As I write this blog on the eve of a milestone birthday, I find myself reflecting on my career and the various market, regulatory and technology changes that I have witnessed over the past 25 years. I’ve spent most of this time in the information governance, compliance, and e-discovery space—also known by the umbrella term of “archiving.”
When I started working with compliance and archiving products in 2005, I mostly worked with the infrastructure team, specifically the storage and messaging teams. There were two primary use cases for archiving in the early days:
- Storage savings and consolidation: By archiving data from primary storage, you could reduce your storage footprint by “stubbing” email or files. This activity also allowed you to replace the original file with a shortcut (or “stub”). The stub file would link to the original file in the archive and once a user accessed the stub, the original file would be presented. This also allowed storage administrators to move lesser-used data to a lower tier of storage. When prices started to fall for storage platforms, email systems moved away from “single instance storage (SIS)”. Many archiving solutions allowed you to achieve SIS once again, greatly reducing storage requirements.
- Server consolidation: Once data moved from primary storage to secondary storage, the mail servers could realize the benefits of running with much smaller data stores, allowing messaging architects and administrators to run fewer servers. Storage requirements also became predictable based on archive policies, allowing infrastructure planners the ability to avoid surprises in data usage and predictably map out future storage spend.
With these advantages, however, came a few disadvantages. Archive environment upgrades were often very labor-intensive and prone to error. A typical upgrade often involved a very methodical upgrade process that included updating database schema (if not database servers themselves), environment “master” servers, index servers, storage drivers and many other components. For some of the major revision upgrades, migration to new hardware and operating systems was also required, introducing even more headaches. Merging environments during a merger or acquisition introduced an entirely new set of issues that we won’t even get into in this post.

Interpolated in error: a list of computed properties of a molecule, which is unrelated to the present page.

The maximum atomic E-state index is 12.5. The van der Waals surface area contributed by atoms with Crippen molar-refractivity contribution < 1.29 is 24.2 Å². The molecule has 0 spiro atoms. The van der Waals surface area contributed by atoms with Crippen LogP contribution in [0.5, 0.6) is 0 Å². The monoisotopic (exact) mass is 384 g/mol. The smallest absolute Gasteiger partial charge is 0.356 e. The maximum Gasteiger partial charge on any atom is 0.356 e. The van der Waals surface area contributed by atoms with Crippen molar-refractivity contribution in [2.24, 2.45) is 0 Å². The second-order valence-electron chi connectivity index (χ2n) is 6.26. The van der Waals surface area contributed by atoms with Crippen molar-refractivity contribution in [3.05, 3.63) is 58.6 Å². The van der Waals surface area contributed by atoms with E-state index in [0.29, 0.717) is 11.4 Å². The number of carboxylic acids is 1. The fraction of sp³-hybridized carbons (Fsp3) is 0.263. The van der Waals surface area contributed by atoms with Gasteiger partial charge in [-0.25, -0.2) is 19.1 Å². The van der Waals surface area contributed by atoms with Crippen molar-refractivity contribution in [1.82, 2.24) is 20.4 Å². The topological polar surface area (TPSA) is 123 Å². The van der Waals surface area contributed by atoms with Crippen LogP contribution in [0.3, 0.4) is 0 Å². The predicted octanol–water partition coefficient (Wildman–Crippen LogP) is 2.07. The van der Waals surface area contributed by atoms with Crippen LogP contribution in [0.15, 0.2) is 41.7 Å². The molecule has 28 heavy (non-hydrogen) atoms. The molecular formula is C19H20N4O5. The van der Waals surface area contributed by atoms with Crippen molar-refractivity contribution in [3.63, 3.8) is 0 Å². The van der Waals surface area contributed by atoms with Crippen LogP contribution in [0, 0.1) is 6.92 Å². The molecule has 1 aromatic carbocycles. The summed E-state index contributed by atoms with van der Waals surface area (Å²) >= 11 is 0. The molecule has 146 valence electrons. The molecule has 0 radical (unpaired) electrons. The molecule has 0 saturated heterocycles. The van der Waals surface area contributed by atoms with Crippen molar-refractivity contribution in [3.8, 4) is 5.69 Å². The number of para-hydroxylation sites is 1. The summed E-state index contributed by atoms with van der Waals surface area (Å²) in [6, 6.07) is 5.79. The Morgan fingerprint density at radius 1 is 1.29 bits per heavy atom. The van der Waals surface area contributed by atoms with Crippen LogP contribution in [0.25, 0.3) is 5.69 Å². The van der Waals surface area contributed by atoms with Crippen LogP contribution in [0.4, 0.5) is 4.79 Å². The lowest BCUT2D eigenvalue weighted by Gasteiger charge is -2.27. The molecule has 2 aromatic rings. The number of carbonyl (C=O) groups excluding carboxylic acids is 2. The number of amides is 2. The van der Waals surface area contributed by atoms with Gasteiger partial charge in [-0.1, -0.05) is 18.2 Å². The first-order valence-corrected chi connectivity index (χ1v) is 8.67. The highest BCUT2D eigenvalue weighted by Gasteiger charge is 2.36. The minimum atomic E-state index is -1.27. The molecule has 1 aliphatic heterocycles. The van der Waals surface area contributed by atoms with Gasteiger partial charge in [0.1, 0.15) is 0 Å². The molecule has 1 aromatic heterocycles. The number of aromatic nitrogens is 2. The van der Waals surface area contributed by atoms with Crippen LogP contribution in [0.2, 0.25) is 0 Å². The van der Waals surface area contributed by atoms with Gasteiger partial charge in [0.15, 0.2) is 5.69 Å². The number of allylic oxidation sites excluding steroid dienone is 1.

As someone who worked in the implementation space for many years, working with various legacy on-premises archive vendors, I have witnessed first-hand the processes and resources required to make an upgrade go smoothly. In addition to the efforts required for the upgrade, the fear of data corruption was always lurking. As you planned the upgrade process, you had to factor in a restore from physical disk as a “last-ditch effort” to get the environment back up if something went wrong, assuming you had an uncompromised, recent backup of the archived data and metadata from which to recover. This proved to be a very interesting discussion with customers who had hundreds of terabytes of data in their archives and relied solely on data replication.
The Benefits and Pitfalls of E-discovery and Supervision Tools
As communication and collaboration platforms migrated from email to other tools, legacy on-premises vendors were slow to adopt. Some introduced archive connectors for file sharing portals and chat, but those were typically released along with major releases of the archive product. A change in work habits quickly outpaced the release schedules of legacy archive vendors.
Compliance and legal teams learned they could take advantage of the data that lived in this archive. E-discovery and supervision tools were created to use the data in the environment to monitor and search data within the archive. While this new search capability was a big step forward, the lengthy search speeds simply did not meet the needs of modern organizations that needed to improve litigation readiness and address corporate and/or regulatory compliance requirements and audits promptly.